High school and elementary girls at six area Catholic schools have a once-in-a-lifetime opportunity to explore the field of engineering thanks to a national STEM youth outreach program brought specially to the Miami Valley by the Massachusetts Institute of Technology's (MIT) School of Engineering.
The MIT Women's Initiative is a unique program designed to inspire young women in grades 6-12 with the confidence to pursue college and career opportunities in STEM fields. Following an application process, Chaminade Julienne and grade schools St. Albert the Great, St. Christopher, St. Luke, Bishop Leibold and Mother Brunner were exclusively selected to host workshops during the week of January 13-17.
Girls work with MIT students (video)
Only 8-10 regions across the country are selected to host week-long presentations each year according to the program's director Brittany Thomas. "We felt Dayton, Ohio offered a diverse student body for us to interact with, as well as strong STEM programs that could help kids realize their goals of pursuing science," she said, citing CJ's involvement with Project Lead the Way and the partner schools' strong STEM offerings on the whole as key factors in the selection.
At CJ, more than 300 girls participated in 90-minute workshops in the new CJ STEMM Center engineering lab (St. Barbara, Room 235) all day Tuesday and Wednesday, Jan. 14-15. Altogether more than 600 students in the Dayton area are taking part in fun and engaging engineering activities throughout the week.
The purpose of the MIT Women's Initiative is to dispel common misconceptions and stereotypes that have contributed to the disparity that exists between men and women in engineering. To help accomplish this goal, visits are led by MIT women currently pursuing undergraduate and graduate degrees across different engineering disciplines.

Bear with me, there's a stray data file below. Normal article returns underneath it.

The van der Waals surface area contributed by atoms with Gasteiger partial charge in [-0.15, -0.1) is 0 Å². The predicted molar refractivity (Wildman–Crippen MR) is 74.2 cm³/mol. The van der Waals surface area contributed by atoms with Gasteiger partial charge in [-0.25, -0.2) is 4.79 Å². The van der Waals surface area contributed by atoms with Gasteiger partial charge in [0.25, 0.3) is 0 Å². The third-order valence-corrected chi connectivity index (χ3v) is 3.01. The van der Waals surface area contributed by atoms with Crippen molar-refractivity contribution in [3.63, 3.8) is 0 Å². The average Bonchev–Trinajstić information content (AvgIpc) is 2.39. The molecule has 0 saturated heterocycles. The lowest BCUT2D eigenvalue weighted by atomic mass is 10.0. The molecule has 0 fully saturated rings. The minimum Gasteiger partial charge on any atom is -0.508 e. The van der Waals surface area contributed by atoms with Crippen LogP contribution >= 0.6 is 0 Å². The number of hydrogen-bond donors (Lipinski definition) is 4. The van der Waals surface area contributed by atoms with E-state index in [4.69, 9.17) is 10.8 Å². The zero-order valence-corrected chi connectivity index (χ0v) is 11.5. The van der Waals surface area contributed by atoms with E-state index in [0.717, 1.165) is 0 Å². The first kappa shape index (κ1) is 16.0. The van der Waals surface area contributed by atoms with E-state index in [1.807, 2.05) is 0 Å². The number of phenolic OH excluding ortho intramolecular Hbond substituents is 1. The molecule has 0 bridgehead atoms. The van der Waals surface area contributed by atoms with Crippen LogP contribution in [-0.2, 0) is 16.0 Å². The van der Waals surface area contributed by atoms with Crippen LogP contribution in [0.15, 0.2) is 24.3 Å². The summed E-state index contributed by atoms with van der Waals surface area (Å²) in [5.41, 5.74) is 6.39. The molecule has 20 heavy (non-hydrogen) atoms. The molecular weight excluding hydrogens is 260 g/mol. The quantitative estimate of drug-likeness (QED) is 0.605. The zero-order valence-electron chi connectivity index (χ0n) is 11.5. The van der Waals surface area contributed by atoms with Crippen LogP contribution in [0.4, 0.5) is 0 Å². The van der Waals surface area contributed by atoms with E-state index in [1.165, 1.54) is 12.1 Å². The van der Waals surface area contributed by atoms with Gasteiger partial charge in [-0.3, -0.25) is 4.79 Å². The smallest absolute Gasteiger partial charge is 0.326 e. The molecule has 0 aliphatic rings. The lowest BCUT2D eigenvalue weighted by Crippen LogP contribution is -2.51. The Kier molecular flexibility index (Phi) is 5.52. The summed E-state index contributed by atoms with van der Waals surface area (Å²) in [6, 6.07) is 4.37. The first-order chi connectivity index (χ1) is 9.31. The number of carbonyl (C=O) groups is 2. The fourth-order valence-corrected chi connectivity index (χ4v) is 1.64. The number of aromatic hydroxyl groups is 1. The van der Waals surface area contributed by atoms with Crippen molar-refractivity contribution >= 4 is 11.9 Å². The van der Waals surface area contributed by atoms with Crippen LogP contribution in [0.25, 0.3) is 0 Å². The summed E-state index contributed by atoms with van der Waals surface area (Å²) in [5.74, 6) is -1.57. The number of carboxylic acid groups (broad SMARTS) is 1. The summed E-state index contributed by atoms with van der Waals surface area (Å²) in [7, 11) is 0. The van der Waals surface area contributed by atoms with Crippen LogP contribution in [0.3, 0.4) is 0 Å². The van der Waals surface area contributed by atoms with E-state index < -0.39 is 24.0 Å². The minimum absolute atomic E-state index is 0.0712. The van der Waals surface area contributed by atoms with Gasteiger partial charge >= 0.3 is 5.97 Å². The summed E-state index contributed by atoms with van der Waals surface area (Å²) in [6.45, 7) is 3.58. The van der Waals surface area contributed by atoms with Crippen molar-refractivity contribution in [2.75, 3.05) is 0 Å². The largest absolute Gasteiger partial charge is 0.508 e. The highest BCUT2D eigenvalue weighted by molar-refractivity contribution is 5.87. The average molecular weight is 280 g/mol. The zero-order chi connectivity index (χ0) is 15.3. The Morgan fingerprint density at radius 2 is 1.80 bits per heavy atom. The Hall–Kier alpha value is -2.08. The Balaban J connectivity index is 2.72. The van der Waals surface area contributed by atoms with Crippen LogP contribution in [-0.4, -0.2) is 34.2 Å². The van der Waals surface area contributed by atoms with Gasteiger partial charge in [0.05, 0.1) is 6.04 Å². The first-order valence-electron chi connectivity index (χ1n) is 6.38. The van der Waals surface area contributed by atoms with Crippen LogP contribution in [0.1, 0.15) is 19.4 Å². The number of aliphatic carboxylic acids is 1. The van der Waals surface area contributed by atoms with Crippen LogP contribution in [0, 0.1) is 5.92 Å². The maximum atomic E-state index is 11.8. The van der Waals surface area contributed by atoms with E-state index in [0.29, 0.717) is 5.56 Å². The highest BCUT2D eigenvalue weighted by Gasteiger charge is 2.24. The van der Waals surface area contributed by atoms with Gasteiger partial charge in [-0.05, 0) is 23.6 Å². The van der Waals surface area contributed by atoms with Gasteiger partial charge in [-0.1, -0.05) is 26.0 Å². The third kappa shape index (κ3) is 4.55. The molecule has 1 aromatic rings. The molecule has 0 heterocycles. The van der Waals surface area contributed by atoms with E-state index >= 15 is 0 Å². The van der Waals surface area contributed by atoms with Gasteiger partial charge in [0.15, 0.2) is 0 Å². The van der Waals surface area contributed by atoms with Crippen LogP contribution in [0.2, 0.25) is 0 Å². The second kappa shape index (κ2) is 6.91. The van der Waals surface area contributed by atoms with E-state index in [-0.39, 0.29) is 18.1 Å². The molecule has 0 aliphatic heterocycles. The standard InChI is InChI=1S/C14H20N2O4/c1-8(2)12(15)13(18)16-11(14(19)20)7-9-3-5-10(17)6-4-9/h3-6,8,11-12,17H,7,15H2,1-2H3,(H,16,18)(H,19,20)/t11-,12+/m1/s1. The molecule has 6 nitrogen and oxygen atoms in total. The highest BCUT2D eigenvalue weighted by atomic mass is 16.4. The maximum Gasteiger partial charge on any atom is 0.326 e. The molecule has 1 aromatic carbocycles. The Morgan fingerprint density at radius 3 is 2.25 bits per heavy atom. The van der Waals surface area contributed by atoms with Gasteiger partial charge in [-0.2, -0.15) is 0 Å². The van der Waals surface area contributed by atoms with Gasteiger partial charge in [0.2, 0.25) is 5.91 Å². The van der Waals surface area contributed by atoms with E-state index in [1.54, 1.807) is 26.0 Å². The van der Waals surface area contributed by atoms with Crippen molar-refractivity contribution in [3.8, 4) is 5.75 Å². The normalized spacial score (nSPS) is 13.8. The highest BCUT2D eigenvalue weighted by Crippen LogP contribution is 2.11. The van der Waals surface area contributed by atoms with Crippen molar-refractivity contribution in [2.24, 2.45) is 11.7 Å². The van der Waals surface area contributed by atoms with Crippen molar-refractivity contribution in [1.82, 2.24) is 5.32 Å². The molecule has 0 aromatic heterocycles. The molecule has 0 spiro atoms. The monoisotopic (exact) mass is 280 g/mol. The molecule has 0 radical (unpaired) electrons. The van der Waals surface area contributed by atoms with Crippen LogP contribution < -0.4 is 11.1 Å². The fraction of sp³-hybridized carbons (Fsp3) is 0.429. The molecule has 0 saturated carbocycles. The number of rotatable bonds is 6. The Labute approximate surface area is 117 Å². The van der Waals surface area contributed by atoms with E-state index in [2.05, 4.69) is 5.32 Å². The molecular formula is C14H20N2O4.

Workshops at all six schools were led by MIT students Mary Breton, a senior from New Jersey studying materials science and engineering; and Samantha Harper, a sophomore from Los Angeles studying civil and environmental engineering and international development.
"A lot of girls told us they liked the activity and that they had fun," said Samantha. Each workshop began with a large group presentation followed by break out sessions where girls worked in small teams to solve a challenge involving lasers and the reflective properties of materials.
The undergrads said they were both pleased with the students' inquisitiveness, and they left the girls with a few words of advice. "Keep asking questions, never be afraid to speak up and always keep an open mind."
MIT students Samantha and Mary enjoyed a homestay with Brenda and Tony Ricciuto during their week-long trip to Dayton. Brenda is a science teacher at Mother Brunner School and Tony teaches social studies at CJ.
Meg Draeger, CJ STEMM coordinator, applied for the MIT Women's Initiative for three years before finally landing the program this winter. She worked with the 6th, 7th and 8th grade science teachers to coordinate the visit and served as the regional contact for MIT.
"By interacting with these visiting MIT students, perhaps a seed can be planted in some young girls' minds and hearts that they can and should aspire to such goals," Draeger said.
According to a 2011 study published by the American Society for Engineering Education, women only accounted for about 13 percent of the engineering workforce and 18 percent of engineering bachelor's degrees obtained that year.
Not to be left out, more than 250 boys at CJ also took part in similar 90-minute presentations January 14-15 led by male STEM professionals from area organizations including the University of Dayton, GE Aviation, Wright-Patterson AFB, and Intel Corporation. The Dayton chapter of the National Society of Black Engineers and UD's Minority Engineering Program helped identify and recruit many of the male presenters, Draeger said.
"The objective is to expose all our students to the world of STEM as a potential college program of study and career field," she said.